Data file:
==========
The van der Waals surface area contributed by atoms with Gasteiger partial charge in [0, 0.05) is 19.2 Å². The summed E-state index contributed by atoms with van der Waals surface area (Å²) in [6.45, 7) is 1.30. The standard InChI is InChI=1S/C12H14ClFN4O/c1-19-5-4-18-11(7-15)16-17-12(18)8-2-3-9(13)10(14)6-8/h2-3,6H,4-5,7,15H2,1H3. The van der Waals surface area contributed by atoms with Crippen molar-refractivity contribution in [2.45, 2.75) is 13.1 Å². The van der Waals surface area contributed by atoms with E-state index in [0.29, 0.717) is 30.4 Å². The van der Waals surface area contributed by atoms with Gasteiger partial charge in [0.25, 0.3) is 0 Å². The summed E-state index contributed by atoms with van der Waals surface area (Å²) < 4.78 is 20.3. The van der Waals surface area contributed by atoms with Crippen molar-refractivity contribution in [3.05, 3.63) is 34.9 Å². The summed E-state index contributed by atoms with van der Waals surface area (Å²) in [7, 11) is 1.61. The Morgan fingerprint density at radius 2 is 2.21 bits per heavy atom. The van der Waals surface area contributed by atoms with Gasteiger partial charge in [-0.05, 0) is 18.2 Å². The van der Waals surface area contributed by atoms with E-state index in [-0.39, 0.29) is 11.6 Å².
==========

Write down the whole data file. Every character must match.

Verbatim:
The van der Waals surface area contributed by atoms with Gasteiger partial charge in [0, 0.05) is 19.2 Å². The summed E-state index contributed by atoms with van der Waals surface area (Å²) in [6.45, 7) is 1.30. The standard InChI is InChI=1S/C12H14ClFN4O/c1-19-5-4-18-11(7-15)16-17-12(18)8-2-3-9(13)10(14)6-8/h2-3,6H,4-5,7,15H2,1H3. The van der Waals surface area contributed by atoms with Crippen molar-refractivity contribution in [2.45, 2.75) is 13.1 Å². The van der Waals surface area contributed by atoms with E-state index in [0.29, 0.717) is 30.4 Å². The van der Waals surface area contributed by atoms with Gasteiger partial charge in [0.25, 0.3) is 0 Å². The summed E-state index contributed by atoms with van der Waals surface area (Å²) < 4.78 is 20.3. The van der Waals surface area contributed by atoms with Crippen molar-refractivity contribution in [3.05, 3.63) is 34.9 Å². The summed E-state index contributed by atoms with van der Waals surface area (Å²) in [7, 11) is 1.61. The Morgan fingerprint density at radius 2 is 2.21 bits per heavy atom. The van der Waals surface area contributed by atoms with Gasteiger partial charge in [-0.05, 0) is 18.2 Å². The van der Waals surface area contributed by atoms with E-state index in [-0.39, 0.29) is 11.6 Å².